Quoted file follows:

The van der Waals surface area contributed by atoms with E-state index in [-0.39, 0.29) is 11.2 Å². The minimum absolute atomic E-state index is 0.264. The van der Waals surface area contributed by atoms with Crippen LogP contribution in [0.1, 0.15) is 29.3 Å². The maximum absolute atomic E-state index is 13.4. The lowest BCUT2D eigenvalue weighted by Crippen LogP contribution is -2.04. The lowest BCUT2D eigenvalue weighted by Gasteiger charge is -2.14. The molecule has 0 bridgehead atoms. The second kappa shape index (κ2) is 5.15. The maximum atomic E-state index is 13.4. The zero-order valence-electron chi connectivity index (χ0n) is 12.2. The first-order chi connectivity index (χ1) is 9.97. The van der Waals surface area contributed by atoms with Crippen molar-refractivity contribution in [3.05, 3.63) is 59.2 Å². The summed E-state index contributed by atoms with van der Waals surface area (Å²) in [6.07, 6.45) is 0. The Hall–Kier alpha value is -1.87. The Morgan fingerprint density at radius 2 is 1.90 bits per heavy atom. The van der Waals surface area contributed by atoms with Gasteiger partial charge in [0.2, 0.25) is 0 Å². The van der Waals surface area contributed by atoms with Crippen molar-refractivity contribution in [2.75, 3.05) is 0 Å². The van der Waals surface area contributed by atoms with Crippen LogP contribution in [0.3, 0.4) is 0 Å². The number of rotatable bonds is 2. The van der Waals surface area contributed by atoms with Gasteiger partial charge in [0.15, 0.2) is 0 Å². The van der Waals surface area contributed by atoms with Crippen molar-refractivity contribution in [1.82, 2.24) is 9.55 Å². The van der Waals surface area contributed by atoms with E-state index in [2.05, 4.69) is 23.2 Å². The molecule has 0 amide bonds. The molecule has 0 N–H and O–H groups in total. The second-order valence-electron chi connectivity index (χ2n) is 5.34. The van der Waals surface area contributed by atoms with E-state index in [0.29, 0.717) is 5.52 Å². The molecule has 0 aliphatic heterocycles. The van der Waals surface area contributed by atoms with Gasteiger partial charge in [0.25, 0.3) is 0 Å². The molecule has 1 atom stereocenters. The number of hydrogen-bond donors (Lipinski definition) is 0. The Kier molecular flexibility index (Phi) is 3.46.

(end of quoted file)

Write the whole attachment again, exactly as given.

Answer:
The van der Waals surface area contributed by atoms with E-state index in [-0.39, 0.29) is 11.2 Å². The minimum absolute atomic E-state index is 0.264. The van der Waals surface area contributed by atoms with Crippen LogP contribution in [0.1, 0.15) is 29.3 Å². The maximum absolute atomic E-state index is 13.4. The lowest BCUT2D eigenvalue weighted by Crippen LogP contribution is -2.04. The lowest BCUT2D eigenvalue weighted by Gasteiger charge is -2.14. The molecule has 0 bridgehead atoms. The second kappa shape index (κ2) is 5.15. The maximum atomic E-state index is 13.4. The zero-order valence-electron chi connectivity index (χ0n) is 12.2. The first-order chi connectivity index (χ1) is 9.97. The van der Waals surface area contributed by atoms with Crippen molar-refractivity contribution in [3.05, 3.63) is 59.2 Å². The summed E-state index contributed by atoms with van der Waals surface area (Å²) in [6.07, 6.45) is 0. The Hall–Kier alpha value is -1.87. The Morgan fingerprint density at radius 2 is 1.90 bits per heavy atom. The van der Waals surface area contributed by atoms with Gasteiger partial charge in [0.2, 0.25) is 0 Å². The van der Waals surface area contributed by atoms with Crippen molar-refractivity contribution in [2.75, 3.05) is 0 Å². The van der Waals surface area contributed by atoms with Crippen LogP contribution in [0.3, 0.4) is 0 Å². The number of rotatable bonds is 2. The van der Waals surface area contributed by atoms with Gasteiger partial charge in [0.15, 0.2) is 0 Å². The van der Waals surface area contributed by atoms with Crippen molar-refractivity contribution in [1.82, 2.24) is 9.55 Å². The van der Waals surface area contributed by atoms with E-state index in [2.05, 4.69) is 23.2 Å². The molecule has 0 amide bonds. The molecule has 0 N–H and O–H groups in total. The second-order valence-electron chi connectivity index (χ2n) is 5.34. The van der Waals surface area contributed by atoms with E-state index in [0.29, 0.717) is 5.52 Å². The molecule has 0 aliphatic heterocycles. The van der Waals surface area contributed by atoms with Gasteiger partial charge in [0.25, 0.3) is 0 Å². The molecule has 1 atom stereocenters. The number of hydrogen-bond donors (Lipinski definition) is 0. The Kier molecular flexibility index (Phi) is 3.46.